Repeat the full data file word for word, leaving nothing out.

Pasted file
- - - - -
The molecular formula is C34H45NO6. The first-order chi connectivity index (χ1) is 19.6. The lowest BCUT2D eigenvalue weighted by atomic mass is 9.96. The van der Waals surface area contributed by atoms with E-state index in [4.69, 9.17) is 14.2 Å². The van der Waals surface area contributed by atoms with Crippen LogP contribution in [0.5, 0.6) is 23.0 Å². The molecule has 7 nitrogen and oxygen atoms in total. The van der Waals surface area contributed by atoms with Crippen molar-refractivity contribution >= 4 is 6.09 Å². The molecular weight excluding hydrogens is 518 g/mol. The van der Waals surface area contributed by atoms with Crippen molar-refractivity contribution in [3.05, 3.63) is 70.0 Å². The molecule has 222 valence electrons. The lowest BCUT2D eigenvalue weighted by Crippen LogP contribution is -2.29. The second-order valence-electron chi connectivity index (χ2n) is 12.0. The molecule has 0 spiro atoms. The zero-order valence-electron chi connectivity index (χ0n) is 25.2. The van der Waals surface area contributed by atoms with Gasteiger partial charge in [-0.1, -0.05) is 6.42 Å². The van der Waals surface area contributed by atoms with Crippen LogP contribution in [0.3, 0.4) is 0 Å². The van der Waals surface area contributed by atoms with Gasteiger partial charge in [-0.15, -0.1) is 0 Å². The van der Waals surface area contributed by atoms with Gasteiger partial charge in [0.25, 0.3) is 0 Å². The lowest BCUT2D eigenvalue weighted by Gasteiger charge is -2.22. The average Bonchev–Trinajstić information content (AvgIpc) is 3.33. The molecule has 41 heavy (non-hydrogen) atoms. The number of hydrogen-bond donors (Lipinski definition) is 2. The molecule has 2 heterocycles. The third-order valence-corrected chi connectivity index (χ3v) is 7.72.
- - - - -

The molecular formula is C34H45NO6. The first-order chi connectivity index (χ1) is 19.6. The lowest BCUT2D eigenvalue weighted by atomic mass is 9.96. The van der Waals surface area contributed by atoms with E-state index in [4.69, 9.17) is 14.2 Å². The van der Waals surface area contributed by atoms with Crippen LogP contribution in [0.5, 0.6) is 23.0 Å². The molecule has 7 nitrogen and oxygen atoms in total. The van der Waals surface area contributed by atoms with Crippen molar-refractivity contribution >= 4 is 6.09 Å². The molecular weight excluding hydrogens is 518 g/mol. The van der Waals surface area contributed by atoms with Crippen molar-refractivity contribution in [3.05, 3.63) is 70.0 Å². The molecule has 222 valence electrons. The lowest BCUT2D eigenvalue weighted by Crippen LogP contribution is -2.29. The second-order valence-electron chi connectivity index (χ2n) is 12.0. The molecule has 0 spiro atoms. The zero-order valence-electron chi connectivity index (χ0n) is 25.2. The van der Waals surface area contributed by atoms with Gasteiger partial charge in [-0.1, -0.05) is 6.42 Å². The van der Waals surface area contributed by atoms with Crippen LogP contribution in [0.3, 0.4) is 0 Å². The van der Waals surface area contributed by atoms with Gasteiger partial charge in [-0.15, -0.1) is 0 Å². The van der Waals surface area contributed by atoms with Gasteiger partial charge in [0.25, 0.3) is 0 Å². The lowest BCUT2D eigenvalue weighted by Gasteiger charge is -2.22. The average Bonchev–Trinajstić information content (AvgIpc) is 3.33. The molecule has 41 heavy (non-hydrogen) atoms. The number of hydrogen-bond donors (Lipinski definition) is 2. The molecule has 2 heterocycles. The third-order valence-corrected chi connectivity index (χ3v) is 7.72.